German prisoners are taken away by British paratroopers in the woods near Wolfheze.

John Frost’s Battalion captures the Rhine bridge, but not the railway bridge and the ship bridge

in Arnhem/September 17

After the airborne landings on September 17, three battalions with approximately 2,700 British paratroopers left for Arnhem via three different routes.

1st Battalion , which advanced to Arnhem via the north, came into contact north-east of Wolfheze with the first troops of the 9th SS Armored Division that the Germans had sent to Arnhem.

During the advance to Arnhem via the middle route, 3rd Battalion was seriously hindered by the German defensive line erected between Wolfheze and Oosterbeek by the German Hauptsturmbahnführer Sepp Krafft.

Only the 2nd Battalion led by Lieutenant Colonel John Frost managed to reach Arnhem via the southern route along the Rhine. 2nd Battalion did not encounter major German resistance, but of the three bridges the battalion had to capture, they only managed to secure the north side of the Rhine Bridge.

The advance from the landing areas had been easy. The landing of the paratroopers had gone smoothly. Jeeps, anti-tank guns and other equipment were then unloaded from the gliders. After Colonel Frost blew the signal of departure with his hunting horn, the 2nd Battalion advanced to Arnhem.

The battalion soon encountered German troops. In all likelihood this was a reconnaissance platoon of Sepp Krafft. The Germans were ambushed by the British with their cars. The 30 Germans were killed or captured.

Bill Jukes describes his encounter with a German soldier near Doorwerth:

“It was hard to believe that I was in the middle of the war again. But my problems were nothing compared to the problems of a German soldier who cycled towards us from a side road. he probably didn’t even know we had landed.

When he saw us, he probably thought his last hour had come. He was so shocked that his bike started to wobble and he fell off. We captured him. We loaded him and his bike with our equipment and took him along with us.”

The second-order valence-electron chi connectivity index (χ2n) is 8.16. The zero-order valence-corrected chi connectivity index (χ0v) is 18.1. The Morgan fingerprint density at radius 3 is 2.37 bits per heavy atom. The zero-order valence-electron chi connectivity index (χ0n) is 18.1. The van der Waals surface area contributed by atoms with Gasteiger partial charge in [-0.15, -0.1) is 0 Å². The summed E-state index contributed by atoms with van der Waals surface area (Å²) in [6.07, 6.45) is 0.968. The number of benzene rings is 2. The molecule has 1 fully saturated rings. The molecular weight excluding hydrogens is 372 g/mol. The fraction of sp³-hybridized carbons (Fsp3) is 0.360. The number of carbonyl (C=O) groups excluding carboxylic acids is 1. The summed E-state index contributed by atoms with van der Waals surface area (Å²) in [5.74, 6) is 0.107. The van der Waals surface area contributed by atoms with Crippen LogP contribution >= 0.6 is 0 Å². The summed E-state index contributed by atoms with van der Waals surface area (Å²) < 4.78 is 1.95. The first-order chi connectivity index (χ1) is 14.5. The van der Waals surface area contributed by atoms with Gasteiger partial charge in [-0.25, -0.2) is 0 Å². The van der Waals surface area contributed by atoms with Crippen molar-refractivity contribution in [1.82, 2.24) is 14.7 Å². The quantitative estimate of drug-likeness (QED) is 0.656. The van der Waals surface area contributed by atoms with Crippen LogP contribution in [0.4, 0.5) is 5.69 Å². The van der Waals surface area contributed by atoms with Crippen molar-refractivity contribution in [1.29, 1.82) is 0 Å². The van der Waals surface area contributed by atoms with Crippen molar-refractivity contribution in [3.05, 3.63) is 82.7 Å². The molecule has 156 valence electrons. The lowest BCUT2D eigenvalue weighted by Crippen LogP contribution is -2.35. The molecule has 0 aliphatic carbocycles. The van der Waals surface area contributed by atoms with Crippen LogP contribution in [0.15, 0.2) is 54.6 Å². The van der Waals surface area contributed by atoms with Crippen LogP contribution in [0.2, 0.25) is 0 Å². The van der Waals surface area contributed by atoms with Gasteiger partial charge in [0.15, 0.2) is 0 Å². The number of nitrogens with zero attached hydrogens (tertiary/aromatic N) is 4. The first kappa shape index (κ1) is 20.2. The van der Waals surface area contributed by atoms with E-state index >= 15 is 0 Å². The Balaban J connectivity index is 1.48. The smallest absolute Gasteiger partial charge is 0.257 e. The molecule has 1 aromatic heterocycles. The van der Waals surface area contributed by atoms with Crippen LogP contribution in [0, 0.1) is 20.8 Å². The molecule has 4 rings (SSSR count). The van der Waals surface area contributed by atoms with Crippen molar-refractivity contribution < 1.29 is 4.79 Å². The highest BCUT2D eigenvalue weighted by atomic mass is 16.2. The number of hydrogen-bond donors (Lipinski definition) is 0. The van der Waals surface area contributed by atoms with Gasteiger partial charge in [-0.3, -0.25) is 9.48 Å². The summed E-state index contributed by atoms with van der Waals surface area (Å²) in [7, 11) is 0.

Oosterbeek railway bridge
The battalion progressed quickly. There was a delay when the troops passed through Oosterbeek. Residents of Oosterbeek greeted the British troops warmly with drinks and food, but this slowed the pace of the advance.

Around 6 p.m. in the evening the British reached the railway bridge at Oosterbeek. This was the first of the three bridges that the 2nd Battalion had to capture. There were German anti-aircraft guns on both sides of the bridge, but the six positions were unmanned when the British approached.

A platoon of British was sent across the bridge to secure the bridge, but as the British soldiers ran across the bridge, the Germans blew up the bridge. The capture of the first objective had failed.

A little further on, at the viaduct under the Benedendorpseweg, a German armored vehicle appeared just as the British passed by. It immediately opened fire with its 20-mm cannon and a machine gun. Several Britons were hit.

The armored vehicle then retreated 500 meters to the left, up the hill. The presence of German troops on that hill, De Brink, would seriously hinder the advance of the British the next day. De Brink is located on the west side of Arnhem, close to Oosterbeek.